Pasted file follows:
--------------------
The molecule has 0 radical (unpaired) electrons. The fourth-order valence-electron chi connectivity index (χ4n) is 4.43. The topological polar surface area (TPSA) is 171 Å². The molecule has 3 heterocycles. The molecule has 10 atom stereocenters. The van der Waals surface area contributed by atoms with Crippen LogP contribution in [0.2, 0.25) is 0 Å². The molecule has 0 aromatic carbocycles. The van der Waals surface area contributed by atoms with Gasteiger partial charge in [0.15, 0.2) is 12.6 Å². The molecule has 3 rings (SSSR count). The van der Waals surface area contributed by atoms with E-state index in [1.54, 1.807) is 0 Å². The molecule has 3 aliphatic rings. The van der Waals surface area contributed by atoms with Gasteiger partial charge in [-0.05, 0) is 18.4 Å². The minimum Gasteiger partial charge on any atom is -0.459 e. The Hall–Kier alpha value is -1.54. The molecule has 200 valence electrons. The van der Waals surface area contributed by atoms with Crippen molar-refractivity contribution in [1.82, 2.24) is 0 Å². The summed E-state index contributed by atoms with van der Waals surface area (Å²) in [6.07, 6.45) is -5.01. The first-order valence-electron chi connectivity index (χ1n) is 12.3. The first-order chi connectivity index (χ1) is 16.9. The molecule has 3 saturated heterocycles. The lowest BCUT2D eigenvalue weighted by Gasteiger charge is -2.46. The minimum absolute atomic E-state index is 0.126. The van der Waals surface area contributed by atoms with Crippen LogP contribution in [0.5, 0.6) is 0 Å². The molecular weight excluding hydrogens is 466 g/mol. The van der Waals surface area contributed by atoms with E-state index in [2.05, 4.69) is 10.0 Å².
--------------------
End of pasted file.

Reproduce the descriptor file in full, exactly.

The molecule has 0 radical (unpaired) electrons. The fourth-order valence-electron chi connectivity index (χ4n) is 4.43. The topological polar surface area (TPSA) is 171 Å². The molecule has 3 heterocycles. The molecule has 10 atom stereocenters. The van der Waals surface area contributed by atoms with Crippen LogP contribution in [0.2, 0.25) is 0 Å². The molecule has 0 aromatic carbocycles. The van der Waals surface area contributed by atoms with Gasteiger partial charge in [0.15, 0.2) is 12.6 Å². The molecule has 3 rings (SSSR count). The van der Waals surface area contributed by atoms with E-state index in [1.54, 1.807) is 0 Å². The molecule has 3 aliphatic rings. The van der Waals surface area contributed by atoms with Gasteiger partial charge in [-0.05, 0) is 18.4 Å². The minimum Gasteiger partial charge on any atom is -0.459 e. The Hall–Kier alpha value is -1.54. The molecule has 200 valence electrons. The van der Waals surface area contributed by atoms with Crippen molar-refractivity contribution in [1.82, 2.24) is 0 Å². The summed E-state index contributed by atoms with van der Waals surface area (Å²) in [6.07, 6.45) is -5.01. The first-order valence-electron chi connectivity index (χ1n) is 12.3. The first-order chi connectivity index (χ1) is 16.9. The molecule has 3 saturated heterocycles. The lowest BCUT2D eigenvalue weighted by Gasteiger charge is -2.46. The minimum absolute atomic E-state index is 0.126. The van der Waals surface area contributed by atoms with Crippen LogP contribution in [0.5, 0.6) is 0 Å². The molecular weight excluding hydrogens is 466 g/mol. The van der Waals surface area contributed by atoms with E-state index in [2.05, 4.69) is 10.0 Å².